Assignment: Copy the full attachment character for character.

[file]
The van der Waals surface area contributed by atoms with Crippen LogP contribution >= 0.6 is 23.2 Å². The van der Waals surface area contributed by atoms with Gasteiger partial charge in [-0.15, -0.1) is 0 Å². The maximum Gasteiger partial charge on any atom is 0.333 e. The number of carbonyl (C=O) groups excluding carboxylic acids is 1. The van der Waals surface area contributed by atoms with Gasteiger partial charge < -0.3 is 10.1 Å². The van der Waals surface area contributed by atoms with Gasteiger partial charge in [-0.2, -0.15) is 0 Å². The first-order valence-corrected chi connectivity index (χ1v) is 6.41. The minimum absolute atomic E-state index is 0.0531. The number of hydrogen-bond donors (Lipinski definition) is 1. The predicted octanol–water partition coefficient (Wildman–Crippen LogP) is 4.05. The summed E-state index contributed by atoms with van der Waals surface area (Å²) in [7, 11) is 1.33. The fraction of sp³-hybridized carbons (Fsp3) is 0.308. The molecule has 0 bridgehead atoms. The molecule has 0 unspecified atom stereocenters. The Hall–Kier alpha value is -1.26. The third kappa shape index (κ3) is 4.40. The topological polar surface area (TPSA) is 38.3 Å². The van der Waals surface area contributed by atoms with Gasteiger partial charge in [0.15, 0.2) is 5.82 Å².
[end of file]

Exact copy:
The van der Waals surface area contributed by atoms with Crippen LogP contribution >= 0.6 is 23.2 Å². The van der Waals surface area contributed by atoms with Gasteiger partial charge in [-0.15, -0.1) is 0 Å². The maximum Gasteiger partial charge on any atom is 0.333 e. The number of carbonyl (C=O) groups excluding carboxylic acids is 1. The van der Waals surface area contributed by atoms with Gasteiger partial charge < -0.3 is 10.1 Å². The van der Waals surface area contributed by atoms with Gasteiger partial charge in [-0.2, -0.15) is 0 Å². The first-order valence-corrected chi connectivity index (χ1v) is 6.41. The minimum absolute atomic E-state index is 0.0531. The number of hydrogen-bond donors (Lipinski definition) is 1. The predicted octanol–water partition coefficient (Wildman–Crippen LogP) is 4.05. The summed E-state index contributed by atoms with van der Waals surface area (Å²) in [7, 11) is 1.33. The fraction of sp³-hybridized carbons (Fsp3) is 0.308. The molecule has 0 bridgehead atoms. The molecule has 0 unspecified atom stereocenters. The Hall–Kier alpha value is -1.26. The third kappa shape index (κ3) is 4.40. The topological polar surface area (TPSA) is 38.3 Å². The van der Waals surface area contributed by atoms with Gasteiger partial charge in [0.15, 0.2) is 5.82 Å².